See the CHANGES file for a list of changes to the shell. See the INSTALL file for instructions for installing
es. In all other ways, I believe that this file is up to date.
Es is an extensible shell. The language was derived from the Plan 9 shell, rc, and was influenced by functional programming languages, such as Scheme, and the Tcl embeddable programming language. This implementation is derived from Byron Rakitzis's public domain implementation of rc.
WARNING: This is an experimental release of es. Some aspects of this release are unstable. If you aren't feeling adventurous, you may want to use version 0.84.
Building and running kes
The Makefile should just work; if it doesn't, please let us know. The first few lines include some comments about what might be problematic. Please see config.h for any conditional flags you may have to set on the command line to make es compile. An ANSI C compiler is practically required.
See the file CHANGES for recent changes to the shell. For details on how to use es, please see the man page, which is unfortunately a bit out of date. The file
initial.es, which is used to build the initial memory state of the es interpreter, can be read to better understand how pieces of the shell interact.
For some background into our motivation for writing es, see our Winter 1993 Usenix paper, ``Es: a shell with higher-order functions,'' available by anonymous ftp as
The paper corresponds to a slightly older version of the shell; see the file ERRATA for changes which affect parts of the paper.
An old version of Paul's .esrc (es startup) file is provided as an example as esrc.haahr; correctness is not guaranteed. A simple debugger for es scripts,
esdebug, is also included; this is very untested and should be considered little more than a sketch of a few ideas.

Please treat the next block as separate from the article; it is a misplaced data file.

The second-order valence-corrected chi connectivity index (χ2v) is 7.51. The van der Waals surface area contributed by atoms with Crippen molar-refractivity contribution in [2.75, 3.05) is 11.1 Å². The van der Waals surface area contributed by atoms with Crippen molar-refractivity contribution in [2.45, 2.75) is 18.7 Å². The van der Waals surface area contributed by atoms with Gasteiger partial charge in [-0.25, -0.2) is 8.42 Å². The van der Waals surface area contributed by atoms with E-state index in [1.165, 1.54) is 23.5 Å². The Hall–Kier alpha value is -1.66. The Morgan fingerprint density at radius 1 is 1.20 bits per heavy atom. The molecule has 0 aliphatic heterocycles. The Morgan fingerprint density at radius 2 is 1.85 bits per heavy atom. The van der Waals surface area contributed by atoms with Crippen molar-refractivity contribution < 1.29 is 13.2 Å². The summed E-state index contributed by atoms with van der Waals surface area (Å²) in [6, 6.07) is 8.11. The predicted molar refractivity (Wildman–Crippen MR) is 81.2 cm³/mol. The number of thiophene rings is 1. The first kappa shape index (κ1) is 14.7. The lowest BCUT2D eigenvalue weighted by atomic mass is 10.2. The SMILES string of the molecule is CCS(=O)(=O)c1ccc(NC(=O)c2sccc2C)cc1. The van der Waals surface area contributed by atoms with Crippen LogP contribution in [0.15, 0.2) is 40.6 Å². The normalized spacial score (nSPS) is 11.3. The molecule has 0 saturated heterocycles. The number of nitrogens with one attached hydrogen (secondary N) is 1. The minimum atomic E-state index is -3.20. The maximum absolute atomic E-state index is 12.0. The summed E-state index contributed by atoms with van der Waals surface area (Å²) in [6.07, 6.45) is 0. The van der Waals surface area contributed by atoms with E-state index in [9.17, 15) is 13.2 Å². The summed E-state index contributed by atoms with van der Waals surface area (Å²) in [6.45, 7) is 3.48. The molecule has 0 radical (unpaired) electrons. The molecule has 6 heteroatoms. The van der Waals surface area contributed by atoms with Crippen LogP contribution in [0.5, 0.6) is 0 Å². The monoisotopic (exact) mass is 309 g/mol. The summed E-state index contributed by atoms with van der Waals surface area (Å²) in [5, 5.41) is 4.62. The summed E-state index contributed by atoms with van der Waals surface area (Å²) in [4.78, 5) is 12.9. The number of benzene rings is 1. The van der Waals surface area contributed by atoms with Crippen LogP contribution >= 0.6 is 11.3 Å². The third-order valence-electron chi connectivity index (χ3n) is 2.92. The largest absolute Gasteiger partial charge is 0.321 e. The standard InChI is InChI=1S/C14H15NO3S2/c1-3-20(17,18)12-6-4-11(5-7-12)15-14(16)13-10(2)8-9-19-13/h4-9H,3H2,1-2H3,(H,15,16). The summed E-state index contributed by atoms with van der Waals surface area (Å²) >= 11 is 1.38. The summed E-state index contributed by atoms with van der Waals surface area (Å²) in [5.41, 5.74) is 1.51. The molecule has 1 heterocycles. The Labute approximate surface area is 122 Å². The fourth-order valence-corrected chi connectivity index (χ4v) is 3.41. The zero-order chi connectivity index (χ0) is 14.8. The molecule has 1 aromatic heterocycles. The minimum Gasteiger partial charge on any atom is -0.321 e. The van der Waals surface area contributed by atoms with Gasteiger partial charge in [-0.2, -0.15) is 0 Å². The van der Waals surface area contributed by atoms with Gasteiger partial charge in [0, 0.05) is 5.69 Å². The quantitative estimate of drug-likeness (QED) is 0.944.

A simple history mechanism for this shell (conceptually derived from the Research Eighth Edition Unix =(1) commands) is available in
kes currently does not compile on Linux due to a difference in the C libraries on Linux and OS X. I've been trying to track this issue down for a couple of months now. It's related to the usage of
flex and which headers are inserted into their generated C output.
readline and editline
kes supports the use of GNU readline (or compatible) libraries for interactive command-line editing. Readline may be obtained from any of the many GNU project distribution sites, such as
prep.ai.mit.edu. Simi Turner wrote a much smaller readline clone called editline which Rich Salz has been maintaining; a copy of it is included within the kes GitHub repository.
Why a fork?
The purpose of kes is to improve on performance and implementation details of es and keep the project up to date (that is, avoiding code rot). It is based on the 0.9 beta 1 release of es, which can be found here.
The obvious question here is: "What's the purpose of this fork?" and the honest answer is this: I wanted to experiment with the es shell, and it wouldn't compile on OS X, and the code was in the public domain. It's really as simple as that. The purpose of this fork isn't so much to improve the shell, but to maintain the codebase.
That said, there are a few things on the "to do" list that I'd like to work on at some point--but that'll be a while, if only because I'm (at best) a mediocre C programmer. Anyway, enjoy!
Es is in the public domain. We hold no copyrights or patents on the source code, and do not place any restrictions on its distribution. We would appreciate it if any distributions do credit the authors.
-- Paul Haahr & Byron Rakitzis
This README was originally written by Soren Dayton,